COVID-19 has changed the way we understand school building ventilation and its importance in keeping us safe from viruses and bacteria in the air. The pandemic has motivated many school leaders to invest in improvements to ventilation systems, but the benefits of investing in a safe learning environment extend far beyond protecting children from the coronavirus. The evidence I present below suggests that pollution exposure is not only a factor in student academic outcomes but also a major driver of inequality in outcomes between wealthier and lower-income children, and between white and nonwhite children.

Why is it so important to invest in school infrastructure now? There is evidence that school ventilation protects children from contracting COVID-19 and other viruses in schools. Research suggests that COVID-19 spreads in schools in situations where there are high case rates in the surrounding community, and children can still catch COVID-19 in school buildings that are not properly ventilated.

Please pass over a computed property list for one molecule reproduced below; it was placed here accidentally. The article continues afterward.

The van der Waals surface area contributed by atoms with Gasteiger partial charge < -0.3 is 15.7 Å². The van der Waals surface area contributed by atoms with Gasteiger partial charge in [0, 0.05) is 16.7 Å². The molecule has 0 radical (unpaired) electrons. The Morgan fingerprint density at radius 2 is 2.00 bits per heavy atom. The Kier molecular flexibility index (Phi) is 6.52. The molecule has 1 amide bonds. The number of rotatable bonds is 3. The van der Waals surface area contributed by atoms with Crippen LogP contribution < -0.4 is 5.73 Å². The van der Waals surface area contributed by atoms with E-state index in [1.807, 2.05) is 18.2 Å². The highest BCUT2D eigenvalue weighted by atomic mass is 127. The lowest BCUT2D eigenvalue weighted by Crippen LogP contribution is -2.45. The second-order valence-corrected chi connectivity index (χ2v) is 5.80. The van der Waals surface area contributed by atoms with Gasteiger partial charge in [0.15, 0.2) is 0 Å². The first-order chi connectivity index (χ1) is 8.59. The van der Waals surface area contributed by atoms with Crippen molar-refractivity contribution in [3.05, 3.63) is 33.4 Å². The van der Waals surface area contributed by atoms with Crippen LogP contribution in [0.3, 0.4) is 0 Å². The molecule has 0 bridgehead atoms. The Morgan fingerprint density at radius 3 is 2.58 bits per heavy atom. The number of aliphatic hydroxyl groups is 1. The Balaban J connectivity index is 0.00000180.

I recently released a study (with Kathryn Johnson) showing that higher air pollution can make people more likely to get sick with and die from COVID-19. Because air pollution harms the immune system, it can increase the likelihood of infection from airborne diseases. It also can lead existing cases of COVID-19 to become more severe by harming the immune systems of infected people. We used the variation in pollution caused by a rollback of environmental enforcement during the pandemic to estimate the effects of increased pollution on county-level COVID-19 deaths and cases. We find that counties with more Toxic Release Inventory (TRI) sites (local factories or federal plants that emit harmful classes of pollution) saw an 11.8% increase in air pollution on average following the Environmental Protection Agency’s (EPA’s) rollback of enforcement, compared to counties with fewer TRI sites. We also find that these policy-induced increases in air pollution are associated with a 53% increase in cases and a 10.6% increase in deaths from COVID-19.

Read the full article about investing in school infrastructure by Claudia Persico at Brookings.